Working on your car is easier if you have the right tools. In fact, there are a lot of things you can't do without the correct tools. For example, if you're going to gap a spark plug, you need a spark-plug gauge to check the gap. If you're checking a spark plug wire to see if it has the specified resistence, you need an ohmmeter, and so on.

On an elementary level, you can't tighten a Phillips screw with a screwdriver made for plain slotted screws, and vice versa.

In fact, to do any work at all beyond a visual inspection for problems, you need a basic set of hand tools. Most hand tools will last for years, maybe even for a lifetime. So the investment more than pays for itself over the years.

A basic set of hand tools consists of:

Open-end and box-end wrenches that range in size from 5/16" to 1 inch. Although there may be occasions when a smaller or larger wrench is needed, this range of sizes will let you handle most fasteners you're likely to encounter.

Wrenches are available in various configurations. You can get a wrench that is a box-end wrench or both ends; in this case you have a wrench that will fit two sizes of fasterners. One end, for example might be for 1/2" fasteners, and other end for 9/16" fasteners.

Or you can get an open-end wrench with two open ends -- as with the box-end wrench, one open end fits a smaller fastener than the other.

Or you can buy combination open-end box-end wrenches. In this case, both ends of the wrench fit the same size, but one end of the wrench is an open end, the other a box-end.

A box-end wrench is less likely to round off a nut or bolt head (if the wrench being used on the fastener is the proper size) than is an open-end wrench. But there are times when a box-end wrench won't work because you don't have the space to get it on the fasterner.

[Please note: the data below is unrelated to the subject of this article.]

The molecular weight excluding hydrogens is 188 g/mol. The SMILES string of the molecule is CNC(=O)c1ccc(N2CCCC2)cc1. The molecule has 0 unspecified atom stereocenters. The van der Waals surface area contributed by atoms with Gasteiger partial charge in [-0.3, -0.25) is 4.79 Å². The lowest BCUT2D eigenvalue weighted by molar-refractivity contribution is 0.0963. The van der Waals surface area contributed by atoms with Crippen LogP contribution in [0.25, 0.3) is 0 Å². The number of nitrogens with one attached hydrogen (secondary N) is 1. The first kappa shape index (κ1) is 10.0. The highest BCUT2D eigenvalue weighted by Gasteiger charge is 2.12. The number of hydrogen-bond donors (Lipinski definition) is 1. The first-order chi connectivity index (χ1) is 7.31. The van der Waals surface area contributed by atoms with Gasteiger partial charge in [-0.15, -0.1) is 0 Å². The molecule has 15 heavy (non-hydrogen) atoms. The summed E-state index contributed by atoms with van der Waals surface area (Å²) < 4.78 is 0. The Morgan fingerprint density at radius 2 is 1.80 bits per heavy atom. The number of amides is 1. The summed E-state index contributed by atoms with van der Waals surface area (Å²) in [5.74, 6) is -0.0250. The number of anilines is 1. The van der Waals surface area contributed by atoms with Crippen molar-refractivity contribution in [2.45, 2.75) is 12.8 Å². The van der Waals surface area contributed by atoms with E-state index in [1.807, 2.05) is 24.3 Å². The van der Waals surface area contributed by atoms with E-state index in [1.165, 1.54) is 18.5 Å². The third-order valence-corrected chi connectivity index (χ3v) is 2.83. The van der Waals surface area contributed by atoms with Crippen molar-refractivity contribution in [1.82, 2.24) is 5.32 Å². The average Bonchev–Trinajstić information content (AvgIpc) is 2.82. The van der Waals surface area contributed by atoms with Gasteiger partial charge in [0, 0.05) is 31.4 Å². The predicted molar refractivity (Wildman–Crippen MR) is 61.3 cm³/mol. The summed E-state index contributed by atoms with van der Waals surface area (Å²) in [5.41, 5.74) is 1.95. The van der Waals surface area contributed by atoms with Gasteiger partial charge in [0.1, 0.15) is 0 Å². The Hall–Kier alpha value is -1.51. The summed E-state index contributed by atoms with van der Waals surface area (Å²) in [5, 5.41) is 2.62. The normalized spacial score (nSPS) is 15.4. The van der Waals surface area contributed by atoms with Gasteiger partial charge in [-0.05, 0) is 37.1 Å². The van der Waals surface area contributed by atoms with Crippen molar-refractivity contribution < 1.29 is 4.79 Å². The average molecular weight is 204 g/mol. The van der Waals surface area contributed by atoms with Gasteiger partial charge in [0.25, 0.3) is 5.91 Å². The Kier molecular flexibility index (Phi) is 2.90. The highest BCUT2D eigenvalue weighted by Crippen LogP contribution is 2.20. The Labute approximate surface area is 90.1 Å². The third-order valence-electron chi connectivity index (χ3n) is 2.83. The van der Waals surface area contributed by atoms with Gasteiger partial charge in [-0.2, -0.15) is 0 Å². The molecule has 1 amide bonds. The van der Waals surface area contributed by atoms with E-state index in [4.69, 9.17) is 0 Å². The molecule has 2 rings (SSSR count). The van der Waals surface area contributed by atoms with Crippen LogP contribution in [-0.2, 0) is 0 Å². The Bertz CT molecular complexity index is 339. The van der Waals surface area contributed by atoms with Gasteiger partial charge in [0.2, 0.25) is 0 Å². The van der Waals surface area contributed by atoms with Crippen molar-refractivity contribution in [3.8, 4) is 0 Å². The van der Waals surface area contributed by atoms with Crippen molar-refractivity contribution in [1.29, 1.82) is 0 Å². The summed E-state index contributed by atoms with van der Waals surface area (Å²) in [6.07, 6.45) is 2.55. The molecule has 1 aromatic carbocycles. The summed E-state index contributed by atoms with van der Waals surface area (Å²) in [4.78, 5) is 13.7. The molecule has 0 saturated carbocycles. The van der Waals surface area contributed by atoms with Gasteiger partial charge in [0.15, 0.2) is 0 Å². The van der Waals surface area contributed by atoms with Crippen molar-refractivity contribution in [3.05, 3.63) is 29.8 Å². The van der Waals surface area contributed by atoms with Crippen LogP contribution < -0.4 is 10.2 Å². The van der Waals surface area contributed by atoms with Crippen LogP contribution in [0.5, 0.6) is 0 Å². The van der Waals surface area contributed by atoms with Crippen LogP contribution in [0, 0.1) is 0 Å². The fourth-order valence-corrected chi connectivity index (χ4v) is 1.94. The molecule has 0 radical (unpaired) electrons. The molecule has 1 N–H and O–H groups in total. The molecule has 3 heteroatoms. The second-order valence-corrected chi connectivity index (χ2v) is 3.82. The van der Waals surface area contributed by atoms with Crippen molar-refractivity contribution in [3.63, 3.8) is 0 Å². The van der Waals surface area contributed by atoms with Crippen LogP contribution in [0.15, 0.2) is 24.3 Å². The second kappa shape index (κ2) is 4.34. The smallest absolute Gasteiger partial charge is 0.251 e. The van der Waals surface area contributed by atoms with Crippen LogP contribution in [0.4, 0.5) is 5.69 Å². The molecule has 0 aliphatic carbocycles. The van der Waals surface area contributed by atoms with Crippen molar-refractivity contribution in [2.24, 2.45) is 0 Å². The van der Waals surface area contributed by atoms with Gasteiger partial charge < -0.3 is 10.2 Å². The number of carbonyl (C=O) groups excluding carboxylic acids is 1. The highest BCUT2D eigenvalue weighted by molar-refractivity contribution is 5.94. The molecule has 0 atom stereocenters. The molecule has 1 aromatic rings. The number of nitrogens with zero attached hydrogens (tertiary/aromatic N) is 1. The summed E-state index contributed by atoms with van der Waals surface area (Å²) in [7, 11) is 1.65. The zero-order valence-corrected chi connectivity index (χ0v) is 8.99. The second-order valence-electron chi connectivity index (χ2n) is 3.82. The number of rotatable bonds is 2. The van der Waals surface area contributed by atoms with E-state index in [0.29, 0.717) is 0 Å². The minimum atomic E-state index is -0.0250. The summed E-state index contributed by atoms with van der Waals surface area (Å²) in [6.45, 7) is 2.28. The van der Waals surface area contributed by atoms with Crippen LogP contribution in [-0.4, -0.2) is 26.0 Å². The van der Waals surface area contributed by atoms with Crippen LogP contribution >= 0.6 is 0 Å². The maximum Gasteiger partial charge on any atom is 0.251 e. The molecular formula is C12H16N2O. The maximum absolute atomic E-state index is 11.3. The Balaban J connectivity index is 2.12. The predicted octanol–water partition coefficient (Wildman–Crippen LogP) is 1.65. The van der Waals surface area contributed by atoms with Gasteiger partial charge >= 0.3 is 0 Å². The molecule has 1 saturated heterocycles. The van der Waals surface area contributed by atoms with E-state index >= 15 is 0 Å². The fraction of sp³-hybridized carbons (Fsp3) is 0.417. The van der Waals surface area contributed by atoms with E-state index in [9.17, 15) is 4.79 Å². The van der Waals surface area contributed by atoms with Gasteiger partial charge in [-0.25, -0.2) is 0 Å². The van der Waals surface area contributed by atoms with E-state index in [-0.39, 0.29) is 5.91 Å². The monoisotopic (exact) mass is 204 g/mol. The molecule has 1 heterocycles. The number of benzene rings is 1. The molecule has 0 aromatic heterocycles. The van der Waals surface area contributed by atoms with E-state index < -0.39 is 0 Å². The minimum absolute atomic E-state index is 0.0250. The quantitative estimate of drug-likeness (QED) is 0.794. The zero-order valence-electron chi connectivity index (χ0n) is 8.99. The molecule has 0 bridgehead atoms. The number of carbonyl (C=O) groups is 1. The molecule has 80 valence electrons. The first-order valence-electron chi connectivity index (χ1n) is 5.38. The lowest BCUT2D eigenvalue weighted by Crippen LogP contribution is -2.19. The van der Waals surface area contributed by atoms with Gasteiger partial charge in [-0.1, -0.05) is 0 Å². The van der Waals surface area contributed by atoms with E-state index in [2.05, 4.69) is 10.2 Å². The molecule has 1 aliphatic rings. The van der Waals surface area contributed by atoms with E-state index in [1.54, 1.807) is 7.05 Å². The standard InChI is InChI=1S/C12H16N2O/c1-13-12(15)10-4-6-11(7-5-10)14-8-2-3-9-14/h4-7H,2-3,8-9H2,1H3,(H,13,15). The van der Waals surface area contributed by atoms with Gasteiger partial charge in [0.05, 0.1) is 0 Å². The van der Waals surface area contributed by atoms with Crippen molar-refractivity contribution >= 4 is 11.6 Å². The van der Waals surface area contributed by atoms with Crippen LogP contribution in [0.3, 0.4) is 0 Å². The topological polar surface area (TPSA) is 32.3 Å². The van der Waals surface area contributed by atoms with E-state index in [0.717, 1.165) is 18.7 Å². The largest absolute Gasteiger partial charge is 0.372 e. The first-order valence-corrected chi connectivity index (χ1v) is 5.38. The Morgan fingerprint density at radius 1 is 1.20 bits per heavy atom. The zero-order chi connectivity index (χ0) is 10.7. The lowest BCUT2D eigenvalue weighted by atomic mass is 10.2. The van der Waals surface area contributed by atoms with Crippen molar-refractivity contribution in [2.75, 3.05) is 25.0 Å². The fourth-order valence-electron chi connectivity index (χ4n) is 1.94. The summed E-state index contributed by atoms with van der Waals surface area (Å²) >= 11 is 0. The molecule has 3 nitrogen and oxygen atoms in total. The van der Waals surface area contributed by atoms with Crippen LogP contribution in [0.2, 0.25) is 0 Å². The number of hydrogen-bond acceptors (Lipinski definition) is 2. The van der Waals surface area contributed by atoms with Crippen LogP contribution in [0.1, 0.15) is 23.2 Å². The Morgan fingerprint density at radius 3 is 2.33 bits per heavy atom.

In any case, be sure the wrench you are using is the correct size. It can't "almost fit." It must fit exactly. Otherwise you'll very likely damage the fastner when the wrench slips.

If your car has both metric fasteners and standard fasteners, as many newer cars do these days, then your life is complicated even more. You'll need a set of metric wrenches as well as a set of standard wrenches. With metric wrenches, a set of wrenches that range in size from 6mm to 24mm will handle most of the metric fasteners the Saturday mechanic will encounter.

Don't try to use a metric wrench on a standard fastener, or vice versa. Some sizes of metric and standard wrenches are very close -- but they're not the same.

How do you tell if a fastener is metric or standard? Sometimes the only way is to keep trying wrenches until you find one that fits exactly (with experience you'll be able to eyeball a nut or bolt, and more often than not, pick the wrench that fits exactly).

Some cars with metric fasteners and standard fasteners in the same car may have the metric fasteners marked. Many newer GM cars have many of their metric fasteners colored blue, for example. Check the shop manual for your car, or ask a mechanic or service manager at a local garage about your car.

Screwdrivers -- plain, and Phillips. Buy both Phillips and plain screwdrivers in various sizes, from small to large. This way you'll be able to handle most any screw you need to loosen or tighten.

Be sure you have the right size and type of screwdriver, when loosening or tightening a screw. If the screw head is filled with dirt or grime, remove it with a piece of wire or other suitable object before trying to use the screwdriver. If the screwdriver can't fit into the screw all the way, it can slip, damaging the screw head.

Don't try to turn a screw with a screwdriver's that's too large or too small. This can damage the screw head too.

Ball-peen hammer. There are times when a hammer is necessary. Don't use an ordinary claw hammer made for driving and pulling nails. Use a ball-peen hammer. Whenever you use a ball-peen hammer, wear safety glasses.

Slip-joint pliers. These are handy for holding things. And, as the name implies, their joint (where the jaws pivot) can be adjusted in two different positions -- to hold smaller and larger objects.

Don't use pliers to loosen or tighten nuts and bolts. They aren't designed for that. But there are many situations when pliers are indispensable. No tool box should be without them.

These tools are the basics. There are plenty of other hand tools, diagnostic meters and other items that will let you do even more work on your car.